Dr. Gereboff's Head Notes
Forever Young, Forever Learning
There was a time when nearly every independent school’s mission statement included something like “promotes lifelong learning.” The desire for this is certainly positive. But those of us who sat on accreditation teams during that period of time would roll our eyes when we saw these mission statements. We would dismissively ask “what evidence can you show that would demonstrate that?” Most of us couldn’t point to graduates in their eighties or nineties who were still obviously learning. And if we could find such graduates, we couldn’t easily attribute that thirst for learning to their elementary years of education.
This past Sunday, I came across the following article about Sandra Day O’Connor, and I was reminded of those discussions about what it takes to ignite lifelong learning. At age 76, former Justice O’Connor created the nonprofit iCivics, an organization with the mission of teaching middle school students about the constitution and about U.S. government. While working on this project, she realized that animated games were the way to effectively reach middle school students. Justice O’Connor, now 86 years old, continues to lecture, to work on the middle school civics education, and has become a proponent of digital games.
My own Dad turned 92 yesterday, and he too is a lifelong learner. He retired from a family business more than twenty years ago, became a Chairman of a small Massachusetts bank where five years ago, at age 87, orchestrated a merger with another bank, the renaming and rebranding of his bank as well as the opening of a new branch of this bank. Last fall, he told me that he found my grandmother’s old pickling recipe and that he was pickling tomatoes from his vegetable garden. He started using an iPad in his eighties and recently upgraded to an iPhone 6.
As more and more of our population live as many years past traditional retirement age as the years that they were employed, we will begin to learn more and more about this sort of “forever learning”. If you google “lifelong learning”, you find plenty of universities and organizations trying to capitalize on this phenomenon. But the research on why some older people are so vital, engaged and perpetual learners while others are not is yet to be fully understood.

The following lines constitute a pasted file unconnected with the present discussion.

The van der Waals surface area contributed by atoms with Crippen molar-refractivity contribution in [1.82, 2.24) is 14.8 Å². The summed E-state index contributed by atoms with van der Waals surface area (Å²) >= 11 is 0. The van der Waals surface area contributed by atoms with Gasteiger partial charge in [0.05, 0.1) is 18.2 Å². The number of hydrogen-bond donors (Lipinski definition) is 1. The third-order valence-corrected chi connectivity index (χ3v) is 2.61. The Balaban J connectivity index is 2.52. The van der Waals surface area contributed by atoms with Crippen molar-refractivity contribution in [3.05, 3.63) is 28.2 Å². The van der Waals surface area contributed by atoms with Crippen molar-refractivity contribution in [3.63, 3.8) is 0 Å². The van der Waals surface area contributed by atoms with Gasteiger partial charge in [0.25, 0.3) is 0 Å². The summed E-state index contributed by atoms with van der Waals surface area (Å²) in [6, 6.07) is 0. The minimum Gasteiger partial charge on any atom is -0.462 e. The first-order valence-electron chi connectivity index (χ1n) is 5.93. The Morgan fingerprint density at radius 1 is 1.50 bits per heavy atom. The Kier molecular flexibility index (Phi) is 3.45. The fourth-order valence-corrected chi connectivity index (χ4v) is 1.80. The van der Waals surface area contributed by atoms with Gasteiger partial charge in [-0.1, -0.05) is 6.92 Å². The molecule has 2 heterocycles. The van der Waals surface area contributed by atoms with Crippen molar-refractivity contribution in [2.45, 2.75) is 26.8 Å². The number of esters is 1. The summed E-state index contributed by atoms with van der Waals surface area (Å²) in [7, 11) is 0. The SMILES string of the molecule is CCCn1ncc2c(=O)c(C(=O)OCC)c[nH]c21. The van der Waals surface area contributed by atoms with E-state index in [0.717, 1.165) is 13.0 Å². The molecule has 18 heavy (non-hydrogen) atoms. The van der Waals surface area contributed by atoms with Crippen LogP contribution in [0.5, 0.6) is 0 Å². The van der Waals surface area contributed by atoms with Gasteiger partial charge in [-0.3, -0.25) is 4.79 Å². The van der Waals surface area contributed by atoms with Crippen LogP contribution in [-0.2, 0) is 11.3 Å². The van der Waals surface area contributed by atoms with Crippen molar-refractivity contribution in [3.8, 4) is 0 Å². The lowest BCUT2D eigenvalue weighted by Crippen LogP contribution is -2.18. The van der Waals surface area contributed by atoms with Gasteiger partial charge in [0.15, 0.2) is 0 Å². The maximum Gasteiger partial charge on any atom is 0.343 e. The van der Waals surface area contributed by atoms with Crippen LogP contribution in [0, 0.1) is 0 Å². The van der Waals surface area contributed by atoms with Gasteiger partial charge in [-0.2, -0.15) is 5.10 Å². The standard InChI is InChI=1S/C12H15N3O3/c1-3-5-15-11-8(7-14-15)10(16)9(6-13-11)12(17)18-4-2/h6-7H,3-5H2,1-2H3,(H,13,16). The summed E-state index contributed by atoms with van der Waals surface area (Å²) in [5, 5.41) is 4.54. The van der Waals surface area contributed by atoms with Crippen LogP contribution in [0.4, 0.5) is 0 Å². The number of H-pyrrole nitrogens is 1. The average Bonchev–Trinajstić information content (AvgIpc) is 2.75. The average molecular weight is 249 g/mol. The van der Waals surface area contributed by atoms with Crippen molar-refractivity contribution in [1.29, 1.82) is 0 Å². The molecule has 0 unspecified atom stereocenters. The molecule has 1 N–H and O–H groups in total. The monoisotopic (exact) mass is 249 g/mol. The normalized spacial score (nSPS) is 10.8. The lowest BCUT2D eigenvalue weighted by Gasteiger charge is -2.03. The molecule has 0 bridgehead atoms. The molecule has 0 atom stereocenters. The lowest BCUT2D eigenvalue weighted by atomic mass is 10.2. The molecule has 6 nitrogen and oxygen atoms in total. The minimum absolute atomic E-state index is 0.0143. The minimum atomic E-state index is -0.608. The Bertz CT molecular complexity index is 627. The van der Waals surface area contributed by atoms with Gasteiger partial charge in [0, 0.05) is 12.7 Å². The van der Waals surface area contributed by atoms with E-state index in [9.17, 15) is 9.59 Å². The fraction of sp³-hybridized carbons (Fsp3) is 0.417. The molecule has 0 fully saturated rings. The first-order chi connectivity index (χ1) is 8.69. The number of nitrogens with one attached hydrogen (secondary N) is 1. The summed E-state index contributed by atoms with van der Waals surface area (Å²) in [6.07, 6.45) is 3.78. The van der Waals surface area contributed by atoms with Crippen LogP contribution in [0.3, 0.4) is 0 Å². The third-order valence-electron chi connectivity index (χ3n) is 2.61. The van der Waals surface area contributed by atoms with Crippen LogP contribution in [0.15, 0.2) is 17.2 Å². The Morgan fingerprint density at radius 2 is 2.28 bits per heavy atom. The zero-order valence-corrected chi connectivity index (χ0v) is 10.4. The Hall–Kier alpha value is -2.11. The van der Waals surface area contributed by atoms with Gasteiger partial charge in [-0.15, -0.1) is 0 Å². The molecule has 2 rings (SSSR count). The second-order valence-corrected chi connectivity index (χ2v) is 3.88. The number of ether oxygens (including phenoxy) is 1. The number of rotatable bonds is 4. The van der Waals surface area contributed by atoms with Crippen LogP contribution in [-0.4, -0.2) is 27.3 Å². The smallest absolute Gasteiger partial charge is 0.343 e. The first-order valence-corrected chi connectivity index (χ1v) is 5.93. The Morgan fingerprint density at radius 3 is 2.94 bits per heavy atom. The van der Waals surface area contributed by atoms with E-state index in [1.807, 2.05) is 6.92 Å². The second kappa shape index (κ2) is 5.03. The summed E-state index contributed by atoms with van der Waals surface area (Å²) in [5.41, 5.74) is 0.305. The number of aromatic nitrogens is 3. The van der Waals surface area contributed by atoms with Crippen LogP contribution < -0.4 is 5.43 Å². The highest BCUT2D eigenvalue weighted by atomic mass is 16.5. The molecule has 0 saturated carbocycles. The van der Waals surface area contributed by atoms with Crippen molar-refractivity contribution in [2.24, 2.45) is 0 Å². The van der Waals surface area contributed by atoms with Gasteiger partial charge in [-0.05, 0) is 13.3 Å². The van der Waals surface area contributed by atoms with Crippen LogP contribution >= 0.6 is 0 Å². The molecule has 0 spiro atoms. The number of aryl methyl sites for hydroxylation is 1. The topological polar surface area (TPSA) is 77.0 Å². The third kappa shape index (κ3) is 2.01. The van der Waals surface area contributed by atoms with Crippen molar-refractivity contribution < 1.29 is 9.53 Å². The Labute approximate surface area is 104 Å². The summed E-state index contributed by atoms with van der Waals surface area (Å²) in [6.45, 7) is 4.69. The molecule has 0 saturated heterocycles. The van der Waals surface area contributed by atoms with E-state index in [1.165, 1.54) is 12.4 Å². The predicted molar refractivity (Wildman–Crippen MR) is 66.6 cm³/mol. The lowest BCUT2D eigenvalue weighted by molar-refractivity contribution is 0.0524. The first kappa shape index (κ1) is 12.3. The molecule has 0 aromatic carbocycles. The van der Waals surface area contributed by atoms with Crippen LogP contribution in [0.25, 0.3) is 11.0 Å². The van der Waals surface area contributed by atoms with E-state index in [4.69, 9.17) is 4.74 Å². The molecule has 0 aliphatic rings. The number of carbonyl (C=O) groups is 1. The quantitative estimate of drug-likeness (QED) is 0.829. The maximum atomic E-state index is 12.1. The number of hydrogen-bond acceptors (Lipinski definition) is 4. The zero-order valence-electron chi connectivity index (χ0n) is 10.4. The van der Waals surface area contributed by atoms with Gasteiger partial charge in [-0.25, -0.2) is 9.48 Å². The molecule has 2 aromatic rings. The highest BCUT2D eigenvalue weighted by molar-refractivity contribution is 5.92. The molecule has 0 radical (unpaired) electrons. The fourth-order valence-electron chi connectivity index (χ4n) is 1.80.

When I try to understand this sort of thirst for learning which my sister and I share with our father, I think about the home in which my father grew up. I remember my grandfather in his nineties busy reading everything he could about philosophy. I vividly remember him engaging my husband and I (both philosophy majors in college) about Spinoza.
Is my father’s forever learning a product of modeled engagement in ongoing learning by his parent or was it the frequent discussions that ranged over many subjects? Or could it have been an inspiring teacher or class? I suspect it was all of these things. I want to believe that the sort of education that we offer at Wornick fosters this quest for learning.
On Tuesday, a Wornick parent commented to me “my daughter comes home and needs to do science experiments to show us what she learned in class – not because it was homework (it wasn’t) but because she’s so excited about her learning.” I’m pretty sure that we are planting the seeds for “forever learning.”
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